Georgia On My Mind

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GA Supreme Court takes a page from our playbook and prohibits “witness only” closings

On September 22, 2014, The Supreme Court of Georgia issued an opinion approving the State Bar’s Formal Advisory Opinion No. 13-1, which states that a Georgia licensed lawyer may not ethically conduct a “witness only” closing.

georgia with flagThe Court indicated a “witness only” closing occurs when an individual presides over the execution of closing documents but purports to do so merely as a witness and notary and not as someone who is practicing law. In order to protect the public from those not properly trained or qualified to render these services, lawyers are required to “be in control of the closing process from beginning to end,” according to the opinion.

The opinion also requires the closing attorney to review the closing documents, resolve errors in the paperwork, and detect and resolve ambiguities in title and title defects, indicating, “A lawyer conducting a real estate closing may use documents prepared by others after ensuring their accuracy, making necessary revisions, and adopting the work.”

The closing lawyer must “review and adopt” the work used in a closing, even if he or she didn’t prepare that work.  Georgia law allows title insurance companies and others to examine title records, prepare abstracts and issue related insurance.  And other persons may provide attorneys with paralegal and clerical services, so long as “at all times the attorney receiving the information or services shall maintain full professional and direct responsibility to his clients for the information and services received.”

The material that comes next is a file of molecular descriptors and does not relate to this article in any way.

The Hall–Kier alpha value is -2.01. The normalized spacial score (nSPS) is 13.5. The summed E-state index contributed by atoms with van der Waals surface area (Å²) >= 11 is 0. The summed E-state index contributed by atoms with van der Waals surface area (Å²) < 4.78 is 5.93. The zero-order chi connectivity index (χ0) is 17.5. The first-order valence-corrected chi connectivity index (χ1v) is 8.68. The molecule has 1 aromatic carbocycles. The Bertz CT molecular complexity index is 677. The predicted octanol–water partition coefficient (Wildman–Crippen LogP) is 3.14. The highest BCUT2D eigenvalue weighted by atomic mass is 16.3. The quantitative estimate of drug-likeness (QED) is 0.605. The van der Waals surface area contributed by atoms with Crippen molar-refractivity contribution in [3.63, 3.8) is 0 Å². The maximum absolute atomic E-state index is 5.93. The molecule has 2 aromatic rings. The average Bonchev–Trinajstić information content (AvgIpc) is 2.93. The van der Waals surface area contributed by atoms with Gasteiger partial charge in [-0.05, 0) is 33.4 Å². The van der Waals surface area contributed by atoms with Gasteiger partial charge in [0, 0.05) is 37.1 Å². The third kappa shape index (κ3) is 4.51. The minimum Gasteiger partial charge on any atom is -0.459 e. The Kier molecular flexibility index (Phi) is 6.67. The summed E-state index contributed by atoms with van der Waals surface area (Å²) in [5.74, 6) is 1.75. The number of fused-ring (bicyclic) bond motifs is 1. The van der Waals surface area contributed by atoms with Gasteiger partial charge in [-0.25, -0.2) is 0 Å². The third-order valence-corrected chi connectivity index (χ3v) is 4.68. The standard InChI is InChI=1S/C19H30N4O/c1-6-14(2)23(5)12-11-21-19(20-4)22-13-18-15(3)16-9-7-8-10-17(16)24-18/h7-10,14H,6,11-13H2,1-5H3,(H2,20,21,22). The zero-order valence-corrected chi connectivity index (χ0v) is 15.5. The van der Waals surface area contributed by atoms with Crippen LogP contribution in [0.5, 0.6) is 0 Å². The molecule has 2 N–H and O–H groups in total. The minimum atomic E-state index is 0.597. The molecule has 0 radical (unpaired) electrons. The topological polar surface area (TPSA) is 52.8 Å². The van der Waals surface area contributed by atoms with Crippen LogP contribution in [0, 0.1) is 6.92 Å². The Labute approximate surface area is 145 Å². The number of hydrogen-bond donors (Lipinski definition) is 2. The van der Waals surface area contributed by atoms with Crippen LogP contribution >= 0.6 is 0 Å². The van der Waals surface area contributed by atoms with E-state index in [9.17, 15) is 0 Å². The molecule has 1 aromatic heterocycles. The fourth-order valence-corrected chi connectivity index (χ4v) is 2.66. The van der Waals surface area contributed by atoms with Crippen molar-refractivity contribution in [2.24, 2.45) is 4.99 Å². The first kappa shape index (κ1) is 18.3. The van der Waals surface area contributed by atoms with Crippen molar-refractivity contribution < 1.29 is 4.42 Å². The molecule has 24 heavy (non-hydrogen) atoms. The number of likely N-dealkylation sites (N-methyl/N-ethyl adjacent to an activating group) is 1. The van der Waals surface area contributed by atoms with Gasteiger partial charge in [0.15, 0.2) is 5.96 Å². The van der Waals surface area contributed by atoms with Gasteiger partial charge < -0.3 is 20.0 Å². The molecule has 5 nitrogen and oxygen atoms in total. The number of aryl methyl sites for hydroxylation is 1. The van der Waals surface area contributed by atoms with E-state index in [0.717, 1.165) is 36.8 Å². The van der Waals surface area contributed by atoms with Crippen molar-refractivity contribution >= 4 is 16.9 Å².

The obligation to review, revise, approve and adopt documents used in closings applies to “the entire series of events that comprise a closing.”

I’m a South Carolina dirt lawyer, so I don’t have the background to comment at length on this opinion, but from my bank of the Savannah River, it seems this opinion places closing lawyers in a precarious position, not unlike the position of our Bidding on a homepractitioners. We don’t necessarily have to perform all aspects of closings, but we do have to supervise and take professional responsibility for the entire closing.  We have learned how difficult it is to supervise third parties and take responsibility for their work.  The Georgia Bar asked for this opinion.  I hope they like it!

Surely Dave Whitener is smiling down from heaven at this effort to rein in the unauthorized practice of law!

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